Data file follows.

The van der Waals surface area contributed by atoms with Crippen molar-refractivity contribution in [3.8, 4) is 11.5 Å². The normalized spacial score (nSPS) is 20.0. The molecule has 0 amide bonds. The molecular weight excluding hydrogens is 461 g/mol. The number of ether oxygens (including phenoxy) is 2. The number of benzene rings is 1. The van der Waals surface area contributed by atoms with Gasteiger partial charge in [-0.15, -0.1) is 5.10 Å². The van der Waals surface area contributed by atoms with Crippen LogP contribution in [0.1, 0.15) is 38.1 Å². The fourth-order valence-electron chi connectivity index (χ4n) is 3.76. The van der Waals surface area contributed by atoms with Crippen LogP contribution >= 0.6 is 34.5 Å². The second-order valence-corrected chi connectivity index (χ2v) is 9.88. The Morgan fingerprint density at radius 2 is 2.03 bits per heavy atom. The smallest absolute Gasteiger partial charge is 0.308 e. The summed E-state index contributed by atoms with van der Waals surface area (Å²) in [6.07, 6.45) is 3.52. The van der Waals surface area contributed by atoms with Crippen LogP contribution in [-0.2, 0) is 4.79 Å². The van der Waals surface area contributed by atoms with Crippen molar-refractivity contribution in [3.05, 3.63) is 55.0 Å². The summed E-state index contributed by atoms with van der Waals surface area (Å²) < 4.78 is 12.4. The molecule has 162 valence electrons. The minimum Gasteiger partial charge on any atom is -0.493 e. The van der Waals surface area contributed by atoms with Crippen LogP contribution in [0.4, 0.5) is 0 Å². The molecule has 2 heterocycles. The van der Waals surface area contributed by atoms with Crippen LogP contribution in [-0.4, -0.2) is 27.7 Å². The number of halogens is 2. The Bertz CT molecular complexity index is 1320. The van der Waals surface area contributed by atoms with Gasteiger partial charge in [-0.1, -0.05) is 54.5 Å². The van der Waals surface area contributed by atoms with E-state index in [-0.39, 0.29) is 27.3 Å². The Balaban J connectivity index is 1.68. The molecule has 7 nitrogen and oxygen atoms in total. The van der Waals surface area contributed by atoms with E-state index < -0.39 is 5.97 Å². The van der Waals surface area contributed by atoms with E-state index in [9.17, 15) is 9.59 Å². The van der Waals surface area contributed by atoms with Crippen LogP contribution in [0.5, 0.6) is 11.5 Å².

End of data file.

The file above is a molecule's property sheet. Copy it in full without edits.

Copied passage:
The van der Waals surface area contributed by atoms with Crippen molar-refractivity contribution in [3.8, 4) is 11.5 Å². The normalized spacial score (nSPS) is 20.0. The molecule has 0 amide bonds. The molecular weight excluding hydrogens is 461 g/mol. The number of ether oxygens (including phenoxy) is 2. The number of benzene rings is 1. The van der Waals surface area contributed by atoms with Gasteiger partial charge in [-0.15, -0.1) is 5.10 Å². The van der Waals surface area contributed by atoms with Crippen LogP contribution in [0.1, 0.15) is 38.1 Å². The fourth-order valence-electron chi connectivity index (χ4n) is 3.76. The van der Waals surface area contributed by atoms with Crippen LogP contribution >= 0.6 is 34.5 Å². The second-order valence-corrected chi connectivity index (χ2v) is 9.88. The Morgan fingerprint density at radius 2 is 2.03 bits per heavy atom. The smallest absolute Gasteiger partial charge is 0.308 e. The summed E-state index contributed by atoms with van der Waals surface area (Å²) in [6.07, 6.45) is 3.52. The van der Waals surface area contributed by atoms with Crippen LogP contribution in [-0.2, 0) is 4.79 Å². The van der Waals surface area contributed by atoms with Crippen molar-refractivity contribution in [3.05, 3.63) is 55.0 Å². The summed E-state index contributed by atoms with van der Waals surface area (Å²) < 4.78 is 12.4. The molecule has 162 valence electrons. The minimum Gasteiger partial charge on any atom is -0.493 e. The van der Waals surface area contributed by atoms with Crippen LogP contribution in [0.4, 0.5) is 0 Å². The molecule has 2 heterocycles. The van der Waals surface area contributed by atoms with Crippen LogP contribution in [-0.4, -0.2) is 27.7 Å². The number of halogens is 2. The Bertz CT molecular complexity index is 1320. The van der Waals surface area contributed by atoms with Gasteiger partial charge in [-0.1, -0.05) is 54.5 Å². The van der Waals surface area contributed by atoms with E-state index in [-0.39, 0.29) is 27.3 Å². The Balaban J connectivity index is 1.68. The molecule has 7 nitrogen and oxygen atoms in total. The van der Waals surface area contributed by atoms with E-state index < -0.39 is 5.97 Å². The van der Waals surface area contributed by atoms with E-state index in [9.17, 15) is 9.59 Å². The van der Waals surface area contributed by atoms with Crippen LogP contribution in [0.5, 0.6) is 11.5 Å².